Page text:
If you have an interest in both the business world and human behavior, a career in industrial-organizational psychology could be the perfect choice for you. Not only does this role allow candidates like you to study human behavior and apply that knowledge to the workplace, but the profession is also experiencing rapid growth. The United States Department of Labor recently ranked industrial-organizational psychologist number one on its list of the Top 10 Fastest Growing Jobs.
The Role of an Industrial-Organizational Psychologist
Like psychologists in all fields, industrial-organizational study human behavior, including the cognitive, social and emotional processes that drive it. They observe and assess why people behave in the ways they do.
Unlike other types of psychologists, whose primary goal might be researching how the human brain works or counseling people experiencing mental illnesses or personal and psychological problems, industrial-organizational psychologists apply what they learn to a specific environment: the workplace. In addition to studying human behavior, they learn about management and working styles, productivity, workplace policy planning, employee training, the hiring process and organizational development, the United States Bureau of Labor Statistics (BLS) reported. Industrial-organizational psychologists work with management and administration to solve workplace problems and improve the work lives of everyone employed with the business or organization.
The Education Path for an Industrial-Organizational Psychologist
The most important requirement you need to become an industrial-organizational psychologist is a master’s degree in psychology. Your graduate studies will likely include courses in research design and statistics as well as industrial-organizational psychology specifically. Of course, before you study at the master’s degree level, you will have to earn your undergraduate degree. A bachelor’s degree in general psychology is the most popular choice. Some schools offer bachelor’s degree programs specifically in industrial-organizational psychology.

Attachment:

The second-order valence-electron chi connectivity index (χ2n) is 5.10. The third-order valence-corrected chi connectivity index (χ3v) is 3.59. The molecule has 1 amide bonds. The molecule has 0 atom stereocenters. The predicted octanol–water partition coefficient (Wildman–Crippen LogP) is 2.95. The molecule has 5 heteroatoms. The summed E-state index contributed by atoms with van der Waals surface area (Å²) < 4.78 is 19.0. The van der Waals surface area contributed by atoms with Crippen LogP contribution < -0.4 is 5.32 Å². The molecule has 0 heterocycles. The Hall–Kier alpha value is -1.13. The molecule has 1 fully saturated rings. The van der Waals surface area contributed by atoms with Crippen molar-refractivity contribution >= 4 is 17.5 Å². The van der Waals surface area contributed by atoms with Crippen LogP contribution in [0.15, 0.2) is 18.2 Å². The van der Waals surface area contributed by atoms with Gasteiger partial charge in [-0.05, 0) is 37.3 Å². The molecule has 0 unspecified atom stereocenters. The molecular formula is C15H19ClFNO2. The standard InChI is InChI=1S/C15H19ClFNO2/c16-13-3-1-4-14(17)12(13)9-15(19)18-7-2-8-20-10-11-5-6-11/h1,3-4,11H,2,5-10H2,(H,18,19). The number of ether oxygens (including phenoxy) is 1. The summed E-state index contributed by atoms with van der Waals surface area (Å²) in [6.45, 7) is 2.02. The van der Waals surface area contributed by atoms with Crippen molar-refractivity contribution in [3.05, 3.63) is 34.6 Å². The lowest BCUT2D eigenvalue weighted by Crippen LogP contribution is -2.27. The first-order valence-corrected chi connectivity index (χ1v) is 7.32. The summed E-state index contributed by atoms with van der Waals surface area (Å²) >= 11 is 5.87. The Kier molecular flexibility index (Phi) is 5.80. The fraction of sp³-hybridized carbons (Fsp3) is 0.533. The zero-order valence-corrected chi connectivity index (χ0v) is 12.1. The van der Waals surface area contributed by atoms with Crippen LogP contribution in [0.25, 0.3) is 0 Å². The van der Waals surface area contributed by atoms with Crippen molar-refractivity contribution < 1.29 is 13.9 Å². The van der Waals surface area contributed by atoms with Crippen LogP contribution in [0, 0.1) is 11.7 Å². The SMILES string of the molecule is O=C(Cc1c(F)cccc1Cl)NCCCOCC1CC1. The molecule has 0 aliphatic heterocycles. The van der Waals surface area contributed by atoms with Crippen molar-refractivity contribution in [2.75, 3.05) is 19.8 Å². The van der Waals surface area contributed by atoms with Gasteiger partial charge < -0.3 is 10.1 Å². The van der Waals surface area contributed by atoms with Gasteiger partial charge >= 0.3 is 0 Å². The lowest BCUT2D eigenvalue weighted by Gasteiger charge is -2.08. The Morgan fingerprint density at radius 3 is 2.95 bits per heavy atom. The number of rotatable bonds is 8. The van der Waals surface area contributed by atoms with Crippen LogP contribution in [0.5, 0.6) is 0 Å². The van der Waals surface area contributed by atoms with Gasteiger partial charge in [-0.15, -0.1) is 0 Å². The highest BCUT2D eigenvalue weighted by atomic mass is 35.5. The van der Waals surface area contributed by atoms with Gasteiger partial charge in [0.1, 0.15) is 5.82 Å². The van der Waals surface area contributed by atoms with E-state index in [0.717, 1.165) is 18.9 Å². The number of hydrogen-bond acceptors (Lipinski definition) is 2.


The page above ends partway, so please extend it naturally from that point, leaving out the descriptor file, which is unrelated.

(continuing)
A master’s degree is the accepted requirement for attaining a position as an industrial-organizational psychologist, according to the United States Department of Labor. However, earning a doctoral degree can open up more opportunities for industrial-organizational psychologist candidates, the American Psychological Association reported. Industrial-organizational psychologists may also need to attain a professional license, the United States Department of Labor reported.
Until recently, the number of industrial-organizational psychologists has been relatively small. In 2012, the BLS reported just 1,200 of these professionals across the nation. Over just a decade, though, the BLS expects opportunities in this occupation to increase 53 percent, far faster than the 12 percent job growth predicted for psychologists as a whole or the 11 percent job growth expected across all industries. In addition to a positive job outlook, industrial-organizational psychologists enjoy a high pay rate. They earn a median annual salary of $83,580, the BLS reported, compared to just $69,280 for all psychologists and $34,750 for all occupations.
A career as an industrial-organizational psychologist can be very fulfilling. Not only can you earn a high salary in an occupation that’s experiencing rapid growth, but you can combine your two passions: understanding human behavior and improving the workplace.